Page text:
When famed Broadway songwriter Jason Bert Brown discovered his songs were being “traded” freely online by those who had never purchased a legal copy, he thoughtfully requested that the traders stop the illegal trading. Read this fascinating exchange with a recalcitrant yet extremely bright and articulate teenager. Eleanor’s teenage sense of entitlement is absolutely breathtaking. Her arguments are devoid of any sense of morality (other than her own moral outrage at being asked to remove the illegal songs), yet her rationalizations at stealing other people’s music without paying the $3.99 download fee are worthy of a silver-tongued trial lawyer.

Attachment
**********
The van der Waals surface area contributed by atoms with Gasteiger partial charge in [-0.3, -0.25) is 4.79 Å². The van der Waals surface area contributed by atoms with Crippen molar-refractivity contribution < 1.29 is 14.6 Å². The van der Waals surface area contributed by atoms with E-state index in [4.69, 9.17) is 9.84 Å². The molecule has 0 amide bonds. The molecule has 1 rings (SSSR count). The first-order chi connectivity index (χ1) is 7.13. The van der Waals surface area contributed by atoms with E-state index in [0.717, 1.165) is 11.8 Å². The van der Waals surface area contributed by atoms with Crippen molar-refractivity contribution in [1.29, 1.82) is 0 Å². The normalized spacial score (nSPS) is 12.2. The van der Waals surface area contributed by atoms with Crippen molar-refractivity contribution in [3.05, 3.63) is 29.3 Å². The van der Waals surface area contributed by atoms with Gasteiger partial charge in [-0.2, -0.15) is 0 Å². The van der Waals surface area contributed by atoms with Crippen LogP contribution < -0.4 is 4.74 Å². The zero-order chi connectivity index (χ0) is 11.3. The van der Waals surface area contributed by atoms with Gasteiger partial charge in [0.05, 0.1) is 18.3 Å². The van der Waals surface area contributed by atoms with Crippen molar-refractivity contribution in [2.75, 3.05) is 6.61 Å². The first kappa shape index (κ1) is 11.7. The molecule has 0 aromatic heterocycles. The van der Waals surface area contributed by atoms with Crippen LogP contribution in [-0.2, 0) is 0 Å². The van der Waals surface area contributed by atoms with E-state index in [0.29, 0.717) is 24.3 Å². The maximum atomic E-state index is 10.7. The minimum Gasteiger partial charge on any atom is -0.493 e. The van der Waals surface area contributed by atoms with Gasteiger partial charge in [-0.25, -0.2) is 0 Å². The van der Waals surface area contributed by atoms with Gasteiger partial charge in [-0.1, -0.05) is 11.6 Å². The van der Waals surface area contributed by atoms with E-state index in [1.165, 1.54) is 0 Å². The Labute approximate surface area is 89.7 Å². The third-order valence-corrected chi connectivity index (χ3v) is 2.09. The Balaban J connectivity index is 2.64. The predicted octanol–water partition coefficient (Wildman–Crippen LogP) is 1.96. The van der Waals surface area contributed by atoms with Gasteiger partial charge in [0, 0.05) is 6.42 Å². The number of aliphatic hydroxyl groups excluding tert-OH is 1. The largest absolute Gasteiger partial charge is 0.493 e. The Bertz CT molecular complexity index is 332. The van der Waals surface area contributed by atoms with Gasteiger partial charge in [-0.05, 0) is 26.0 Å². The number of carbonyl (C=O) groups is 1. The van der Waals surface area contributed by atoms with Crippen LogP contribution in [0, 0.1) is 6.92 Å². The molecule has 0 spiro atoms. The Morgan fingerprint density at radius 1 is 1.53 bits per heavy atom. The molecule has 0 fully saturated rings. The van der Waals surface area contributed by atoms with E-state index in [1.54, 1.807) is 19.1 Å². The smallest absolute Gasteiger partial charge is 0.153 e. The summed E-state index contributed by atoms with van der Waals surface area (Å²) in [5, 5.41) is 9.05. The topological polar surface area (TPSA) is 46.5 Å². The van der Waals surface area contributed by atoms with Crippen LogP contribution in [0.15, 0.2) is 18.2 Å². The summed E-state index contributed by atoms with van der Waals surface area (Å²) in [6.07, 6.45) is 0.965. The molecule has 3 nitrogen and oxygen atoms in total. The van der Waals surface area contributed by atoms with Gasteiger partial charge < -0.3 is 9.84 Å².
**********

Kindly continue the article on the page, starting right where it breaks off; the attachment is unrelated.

Please read this exchange in it’s entirety, and more importantly, read it to your own kids and students. I would love to hear from you on how Eleanor’s slippery moral and “aesthetic” arguments for copyright theft either resonate with or repel other teens. The technology is in place for easy illegal “trading” of music: now it’s time to work on how to instill in teens (and adults, I might add) the sense of responsibility, ethics, and control needed to understand and appreciate why copyright violation, though easy, is both illegal and immoral.
This dramatic battle between the composer and the teen is itself worthy of a Broadway play, and a Pulitzer. Read it now: